HOME > Chowhound > Wine >


If You Could Have One Bottle... Any Bottle

Thought it would be fun to ask what wine you'd want if you could choose ANY wine in the world for free. Perhaps you had it once and were blown away by it... or a wine that you've never tried but always wanted to.

Price is not to be a factor... it must be a wine you'd drink... not pick a wine that's super expensive just so you can say you'd sell it.

I don't want to influence the replies so I'll wait a bit to add what I'm thinking of...

  1. Click to Upload a photo (10 MB limit)
  1. 1931 Quinta do Noval Nacional Vintage Porto.

    4 Replies
    1. re: zin1953

      Wow. A legendary wine that most consider the greatest port of the 20th Century. I've never had it but it's one that I'd too love to try. I've had the 1963 Nacional which was fantastic. Friends who's had the 31say it lives up to the reputation.

      1. re: WineAG

        It's one of a tiny handful of legendary Vintage Ports that has escaped me . . .

      2. re: zin1953

        I was in Porto a couple of months ago and was amazed by the vintage ports that were for sale in many little shops. 1900 port for $1600 dollars. I simply couldn't believe they kept it in the storefront windows!

        1. re: zin1953

          I have to second this reply. Next, would probably the '55 Taylor-Fladgate, as I have never really tasted it.


        2. 1947 Cheval-Blanc. A magnum please.

          4 Replies
          1. re: mengathon

            Another legendary wine. I've been lucky enough to try it on a few occasions. Appropriate that it comes right after the mention of the Quinta National... as this Bordeaux is almost port-like. Very a-typical... incredible concentration. I remember the finish lasting forever.

            Since you mentioned the 47, for those who may be interested... I recently received notice of a wine dinner centered around the 1947 Cheval Blanc to be held in Boston at Troquet Restaurant on Jan 14, 2009. Also pouring the 1985, 1983, 1982, 1990. Expectedly, not cheap. For anyone interested, contact Troquet or email me directly and I'll send you the details.

            1. re: WineAG

              Oh my. For budgetary reasons, I'd rather not know the details.

              I have a feeling this will be a great thread. I bet it stirs up lots of fond memories and prospects for the future.

              1. re: WineAG

                my absolute favorite resto in boston, for precisely that reason... wine dinners like that. i happened to be there on a night where there was a collector's dinner featuring Unico from 13 or so vintages... and was lucky enough to get to taste some phenomenal old wines. and the food is magnificent.

              2. Sommeracher Katzenkopf 1976 Rieslaner Beerensauslese. Definitively the best sweet wine I've ever had. (See photo)

                  1. re: whiner

                    90 LT is a phenomenal wine... one of the greats. My greatest La Tache experience was the 71 from magnum (incredible sweet fruit and a finish that never ended... followed by the 78 (mostly great bottles with a few that didn't live up to what it should be). The 78 is more powerful than the 71. Good bottles are insanely great. Another great vintage, the 1962 is one I've always wanted to try. The 1990 is a powerhouse. Last time I had it was about 7 years ago... still a baby. It does seem to fit the mold of legendary LTs and will be long lived.

                    Another point... the 1990 vintage may be the greatest "across the board" (all types of wines from all countries) vintage of our lifetime.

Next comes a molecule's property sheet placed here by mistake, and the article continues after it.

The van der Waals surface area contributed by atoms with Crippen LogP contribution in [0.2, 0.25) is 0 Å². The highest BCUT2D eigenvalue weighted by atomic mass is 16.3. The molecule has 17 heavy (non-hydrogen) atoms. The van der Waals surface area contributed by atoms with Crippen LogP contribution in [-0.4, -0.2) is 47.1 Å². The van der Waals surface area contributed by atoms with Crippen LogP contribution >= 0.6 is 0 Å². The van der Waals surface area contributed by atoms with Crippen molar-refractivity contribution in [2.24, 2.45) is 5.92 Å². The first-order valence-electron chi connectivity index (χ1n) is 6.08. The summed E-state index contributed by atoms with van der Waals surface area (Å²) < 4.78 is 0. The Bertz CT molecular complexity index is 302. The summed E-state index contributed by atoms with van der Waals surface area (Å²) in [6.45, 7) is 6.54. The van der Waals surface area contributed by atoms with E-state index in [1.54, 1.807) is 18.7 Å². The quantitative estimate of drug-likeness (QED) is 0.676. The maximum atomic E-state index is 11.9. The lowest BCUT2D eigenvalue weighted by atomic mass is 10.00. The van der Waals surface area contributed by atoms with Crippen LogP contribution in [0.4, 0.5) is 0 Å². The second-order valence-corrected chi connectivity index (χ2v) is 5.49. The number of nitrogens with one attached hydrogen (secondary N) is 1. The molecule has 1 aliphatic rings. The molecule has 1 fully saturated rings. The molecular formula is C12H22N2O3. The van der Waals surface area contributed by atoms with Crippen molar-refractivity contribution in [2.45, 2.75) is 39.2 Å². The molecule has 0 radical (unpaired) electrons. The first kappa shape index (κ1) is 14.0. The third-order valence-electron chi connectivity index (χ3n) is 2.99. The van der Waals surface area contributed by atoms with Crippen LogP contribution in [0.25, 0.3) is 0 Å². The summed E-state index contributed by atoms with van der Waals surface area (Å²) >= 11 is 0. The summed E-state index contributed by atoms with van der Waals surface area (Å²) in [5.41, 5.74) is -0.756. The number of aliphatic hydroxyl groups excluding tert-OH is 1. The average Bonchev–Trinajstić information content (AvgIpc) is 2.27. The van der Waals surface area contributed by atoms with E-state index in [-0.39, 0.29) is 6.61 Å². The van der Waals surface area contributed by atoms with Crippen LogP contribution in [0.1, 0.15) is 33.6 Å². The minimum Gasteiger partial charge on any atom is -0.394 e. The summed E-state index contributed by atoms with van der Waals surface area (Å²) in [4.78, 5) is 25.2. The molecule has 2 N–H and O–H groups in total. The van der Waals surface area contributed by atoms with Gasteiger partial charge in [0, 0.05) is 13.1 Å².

1. re: WineAG

                      The 1959 La Tâche was incredible, but my favorite DRC of all time is 1962 Romanée-Conti.

                      1. re: zin1953

                        I've longed for the 62 LT... the RC must be other-worldly.

                        Since were on 1962.... another great 62... Vega Sicilia... I love this wine... along with the 70... Favorite Vega, however, is the 1968.

                        1. re: zin1953

                          I know several people who have had the '59 La Tache and claim it as thier favorite wine of all time. So maybe I should have said '62 R-C :-)

                    2. 1961 Latour -- cuz I was born in that year. And this is pure fantasy. I don't expect I'll have a Bordeaux from my birth year when I turn fifty (or any other age, for that matter).

                      4 Replies
                      1. re: Brad Ballinger

                        This is my choice too. Around 30 years ago -- when I was just beginning to learn about wines -- I was privileged to attend a tasting of the 1961 first growths. Latour was my favorite then and I expect would still be today. I've never had any of the 61s again and don't know that I ever will. But the nostalgia factor plus the quality of this wine would make it my first choice.

                        1. re: chriscatva

                          61 Latour is another fantastic choice... a beauty, such power... Up there with Latour a Pomerol, Petrus, Haut Brion, La Mission Haut Brion, Trotanoy, and Palmer as my favorite 61's. All quite different but all amazing.

                          1. re: chriscatva

                            The 1970 Latour, to this day, is the best wine that I have tasted (in '92).

                          2. re: Brad Ballinger

                            You and I both. For the same reasons. Classic year and too much $$$.

                          3. Musigny 1990 Domaine Leroy. Not, scratch that, Henri Bonneau Cuvée des Célestins 1998. Hmm...
                            On second thought, I am changing to Krug Clos du mesnil 1996.
                            And Petrus 1982 behind that. Or Yquem 1976.

                            1. 1982 Chateau Prieure Lichine Margaux. We had one bottle, given to us, by a co-worker and friend of my husband, the year we were married (1995). My husband helped the guy remove the burner from his boiler in his basement because the river was rising and his home was threatened by flood. He was most appreciative he gave us a bottle of his most treasured wine. He had brought a case of it home from France years prior. My understanding is that 1982 was a legendary year.

                              We kept the bottle for several years and when we opened, decanted and drank it on our anniversary - well, it was exceptionally good. The deep, ruby color I have never seen before or since. I later googled it and found that same vintage was being sold for $800+ back then.

                                1. re: chrisinroch

                                  You don't want to know what I used to sell it for . . .

                                2. I was thinking of the 1990 Domaine Leroy Latricieres Chambertin... or perhaps a 1900 Chateau Margaux. No, make that the 1921 d'Yquem...